The newest kid on the ‘HR jargon block’ is ‘Employee Experience’. While the world of work is still grappling with a common and correct understating of Employee Engagement, billions of dollars are now being spent on Employee Experience.

While the Engagement movement was owned by the ‘Behavioral Scientists’, Technology Companies have emerged as the guardians of ‘Employee Experience’ making it almost a synonym of UI or UX. I was the lucky one to be at the helm of both the movements; earlier at Gallup driving employee engagement and now at Oracle driving employee experience. So no one knows this more than I do.

‘What the @$%# is Employee Experience after all?

The answer lies in us understanding what experience means and what employees are seeking, often at a sub-conscious level.

An experience is defined ‘an event or occurrence which leaves an impression on someone.’ A very broad definition one would argue. However, that is the reality of the beast that we are trying to tame. Employee experience is an all encompassing term which goes much beyond an ‘ergonomically designed workplace’ or an ‘intuitive user interface’.

To an employee (read: ‘Customer who buys work opportunity from the organization s/he chooses, using the currency of talent’) anything and everything that impact his mood, feelings or behaviors matters. And that has an impact on his/her performance at work. While a lot of such factors are beyond the influence of the organizations, the following four are the fundamental pillars of creating a winning employee experience:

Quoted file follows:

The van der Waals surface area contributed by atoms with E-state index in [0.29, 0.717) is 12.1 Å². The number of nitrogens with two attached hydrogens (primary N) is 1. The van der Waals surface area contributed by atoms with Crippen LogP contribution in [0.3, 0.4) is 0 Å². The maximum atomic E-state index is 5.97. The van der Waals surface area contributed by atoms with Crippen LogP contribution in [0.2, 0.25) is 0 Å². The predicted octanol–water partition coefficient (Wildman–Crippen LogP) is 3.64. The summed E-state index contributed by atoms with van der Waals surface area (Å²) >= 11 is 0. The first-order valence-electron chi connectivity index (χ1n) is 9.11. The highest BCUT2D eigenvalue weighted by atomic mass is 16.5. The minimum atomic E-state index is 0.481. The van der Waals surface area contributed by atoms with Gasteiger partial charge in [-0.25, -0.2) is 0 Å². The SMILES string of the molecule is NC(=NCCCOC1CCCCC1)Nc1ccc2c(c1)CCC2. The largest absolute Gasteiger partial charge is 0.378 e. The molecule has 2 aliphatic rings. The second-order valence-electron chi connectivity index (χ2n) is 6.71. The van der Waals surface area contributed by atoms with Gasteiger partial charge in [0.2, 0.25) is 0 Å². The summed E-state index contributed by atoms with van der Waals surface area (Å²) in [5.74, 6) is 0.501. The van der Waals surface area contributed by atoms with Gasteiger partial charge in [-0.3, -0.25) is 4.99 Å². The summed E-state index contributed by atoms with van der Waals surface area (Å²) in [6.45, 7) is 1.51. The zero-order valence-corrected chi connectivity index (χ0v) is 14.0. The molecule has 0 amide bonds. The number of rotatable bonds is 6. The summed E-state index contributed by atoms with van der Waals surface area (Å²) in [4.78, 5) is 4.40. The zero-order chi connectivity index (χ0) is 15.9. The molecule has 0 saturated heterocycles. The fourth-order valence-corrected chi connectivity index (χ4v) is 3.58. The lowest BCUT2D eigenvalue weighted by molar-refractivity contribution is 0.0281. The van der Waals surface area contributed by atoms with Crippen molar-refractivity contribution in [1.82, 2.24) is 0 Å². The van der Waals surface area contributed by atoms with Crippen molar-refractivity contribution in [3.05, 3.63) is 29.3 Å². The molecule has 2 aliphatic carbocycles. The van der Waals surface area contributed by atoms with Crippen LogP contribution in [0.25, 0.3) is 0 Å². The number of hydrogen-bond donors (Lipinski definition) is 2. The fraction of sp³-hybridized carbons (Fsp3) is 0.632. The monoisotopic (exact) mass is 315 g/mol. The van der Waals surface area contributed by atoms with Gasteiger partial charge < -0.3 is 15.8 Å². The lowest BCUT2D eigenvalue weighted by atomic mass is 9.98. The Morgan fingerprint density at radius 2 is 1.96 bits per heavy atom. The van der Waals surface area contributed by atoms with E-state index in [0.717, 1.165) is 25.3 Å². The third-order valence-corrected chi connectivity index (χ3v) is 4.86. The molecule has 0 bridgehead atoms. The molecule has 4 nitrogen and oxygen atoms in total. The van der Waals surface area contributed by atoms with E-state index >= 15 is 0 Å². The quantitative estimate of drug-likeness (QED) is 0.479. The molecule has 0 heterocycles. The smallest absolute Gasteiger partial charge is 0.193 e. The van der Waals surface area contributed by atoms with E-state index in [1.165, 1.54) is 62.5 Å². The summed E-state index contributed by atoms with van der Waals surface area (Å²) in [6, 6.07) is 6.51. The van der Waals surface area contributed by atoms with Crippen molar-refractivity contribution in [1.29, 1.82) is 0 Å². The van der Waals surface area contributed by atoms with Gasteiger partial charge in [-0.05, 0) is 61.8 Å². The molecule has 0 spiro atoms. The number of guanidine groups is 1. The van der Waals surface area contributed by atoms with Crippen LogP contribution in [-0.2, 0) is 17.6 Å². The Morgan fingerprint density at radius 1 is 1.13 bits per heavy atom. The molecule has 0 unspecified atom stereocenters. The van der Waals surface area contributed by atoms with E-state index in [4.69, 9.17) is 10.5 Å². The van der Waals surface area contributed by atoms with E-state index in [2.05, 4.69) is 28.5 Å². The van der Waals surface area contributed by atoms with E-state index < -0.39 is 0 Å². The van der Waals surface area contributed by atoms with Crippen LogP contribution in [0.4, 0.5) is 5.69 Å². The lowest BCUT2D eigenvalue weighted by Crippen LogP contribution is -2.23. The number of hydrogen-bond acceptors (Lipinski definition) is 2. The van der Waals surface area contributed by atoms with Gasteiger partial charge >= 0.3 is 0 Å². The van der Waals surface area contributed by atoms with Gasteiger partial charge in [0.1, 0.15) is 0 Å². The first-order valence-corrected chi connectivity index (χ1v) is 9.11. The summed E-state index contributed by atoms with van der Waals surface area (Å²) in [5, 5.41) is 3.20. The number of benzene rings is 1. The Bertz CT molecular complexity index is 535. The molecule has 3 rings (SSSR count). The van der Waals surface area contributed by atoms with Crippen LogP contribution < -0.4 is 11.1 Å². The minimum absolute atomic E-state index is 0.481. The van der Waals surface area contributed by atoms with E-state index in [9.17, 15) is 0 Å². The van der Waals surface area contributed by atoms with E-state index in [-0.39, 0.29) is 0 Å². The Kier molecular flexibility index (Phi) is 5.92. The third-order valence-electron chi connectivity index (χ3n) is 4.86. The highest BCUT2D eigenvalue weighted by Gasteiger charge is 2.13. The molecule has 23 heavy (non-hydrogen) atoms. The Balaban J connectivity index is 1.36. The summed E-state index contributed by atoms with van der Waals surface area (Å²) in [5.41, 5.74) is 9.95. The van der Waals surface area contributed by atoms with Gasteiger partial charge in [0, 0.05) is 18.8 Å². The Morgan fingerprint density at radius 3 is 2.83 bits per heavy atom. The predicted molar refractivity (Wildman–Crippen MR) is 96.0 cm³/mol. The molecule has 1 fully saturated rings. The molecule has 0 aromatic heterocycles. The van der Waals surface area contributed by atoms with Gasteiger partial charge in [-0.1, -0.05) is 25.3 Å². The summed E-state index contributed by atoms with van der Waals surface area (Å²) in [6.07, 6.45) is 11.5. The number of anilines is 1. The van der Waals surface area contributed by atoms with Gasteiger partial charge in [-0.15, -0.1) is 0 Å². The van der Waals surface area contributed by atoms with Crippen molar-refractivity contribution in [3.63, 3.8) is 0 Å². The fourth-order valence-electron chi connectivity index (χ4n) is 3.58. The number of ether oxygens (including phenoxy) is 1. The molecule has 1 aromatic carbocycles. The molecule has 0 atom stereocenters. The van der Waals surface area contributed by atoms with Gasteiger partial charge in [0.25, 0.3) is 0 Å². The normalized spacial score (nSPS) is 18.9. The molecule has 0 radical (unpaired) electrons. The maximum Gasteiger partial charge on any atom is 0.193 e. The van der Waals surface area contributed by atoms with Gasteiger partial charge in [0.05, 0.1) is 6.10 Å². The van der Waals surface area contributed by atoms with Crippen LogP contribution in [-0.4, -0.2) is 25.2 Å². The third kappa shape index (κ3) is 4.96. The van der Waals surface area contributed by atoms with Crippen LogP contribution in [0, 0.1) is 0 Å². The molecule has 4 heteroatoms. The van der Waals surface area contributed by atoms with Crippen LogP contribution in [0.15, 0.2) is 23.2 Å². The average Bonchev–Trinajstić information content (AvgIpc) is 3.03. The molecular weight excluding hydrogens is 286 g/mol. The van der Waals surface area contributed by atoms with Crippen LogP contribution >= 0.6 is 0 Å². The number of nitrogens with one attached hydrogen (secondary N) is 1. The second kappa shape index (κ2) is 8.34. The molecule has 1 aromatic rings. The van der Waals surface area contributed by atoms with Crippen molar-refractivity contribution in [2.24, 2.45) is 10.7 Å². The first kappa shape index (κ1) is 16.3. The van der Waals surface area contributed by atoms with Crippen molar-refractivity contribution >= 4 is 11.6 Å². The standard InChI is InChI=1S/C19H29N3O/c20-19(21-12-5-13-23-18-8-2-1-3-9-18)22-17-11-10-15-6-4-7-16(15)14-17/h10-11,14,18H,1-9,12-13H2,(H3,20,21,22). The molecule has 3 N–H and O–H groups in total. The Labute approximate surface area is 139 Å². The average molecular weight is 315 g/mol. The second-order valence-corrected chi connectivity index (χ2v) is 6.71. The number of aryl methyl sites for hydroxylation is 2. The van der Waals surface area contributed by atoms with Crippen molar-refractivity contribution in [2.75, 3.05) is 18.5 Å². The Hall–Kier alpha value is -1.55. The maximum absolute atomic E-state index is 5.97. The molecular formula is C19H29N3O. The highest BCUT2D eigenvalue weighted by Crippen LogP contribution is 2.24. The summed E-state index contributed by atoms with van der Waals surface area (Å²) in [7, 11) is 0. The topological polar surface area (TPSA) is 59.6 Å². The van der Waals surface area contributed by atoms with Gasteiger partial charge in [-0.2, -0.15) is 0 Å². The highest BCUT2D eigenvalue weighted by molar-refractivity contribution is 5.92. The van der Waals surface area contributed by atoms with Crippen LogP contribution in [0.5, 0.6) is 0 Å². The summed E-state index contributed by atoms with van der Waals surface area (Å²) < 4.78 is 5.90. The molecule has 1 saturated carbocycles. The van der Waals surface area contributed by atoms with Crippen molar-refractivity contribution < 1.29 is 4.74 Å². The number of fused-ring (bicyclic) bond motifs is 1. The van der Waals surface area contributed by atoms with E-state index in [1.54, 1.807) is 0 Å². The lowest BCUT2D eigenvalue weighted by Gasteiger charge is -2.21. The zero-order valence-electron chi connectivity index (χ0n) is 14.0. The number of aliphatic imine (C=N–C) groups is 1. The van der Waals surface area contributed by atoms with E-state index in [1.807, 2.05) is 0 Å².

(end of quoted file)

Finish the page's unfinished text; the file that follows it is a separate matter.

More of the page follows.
1. The experience of work: While no work is good or bad, employees clearly have preferences when it comes to their priority. There is no way an organization can create a thrilling experience for an employee who is stuck in a wrong job. It is like that ill fitting T-shirt I impulsively brought online. In this age of employer branding and job marketing, recruiters must STOP selling jobs to prospects. Scientific methodologies must be implemented to understand what the candidate does best intrinsically. What his/ her ‘strengths’ are and then provide the opportunity for him to do “what I do best, everyday”. Work also will include where, when and how the employee wants to ‘consume’ the work opportunity. Gartner predicts that ‘By 2020, organizations that support a choose your own work style (CYOW) culture will boostemployee retention rates by more than 10%’.
  2. Respect: The most potent and ironically the most abused element of employee experience. According to a Harvard study, “Half of employees do not feel respected by their bosses. Respect at work impact the overall wellbeing of an employee. While enough more is being done to enhance the physical wellbeing of employees, it’s time we start healing emotional wellbeing too. In the age of artificial intelligence this is the single factor that differentiates men and machines.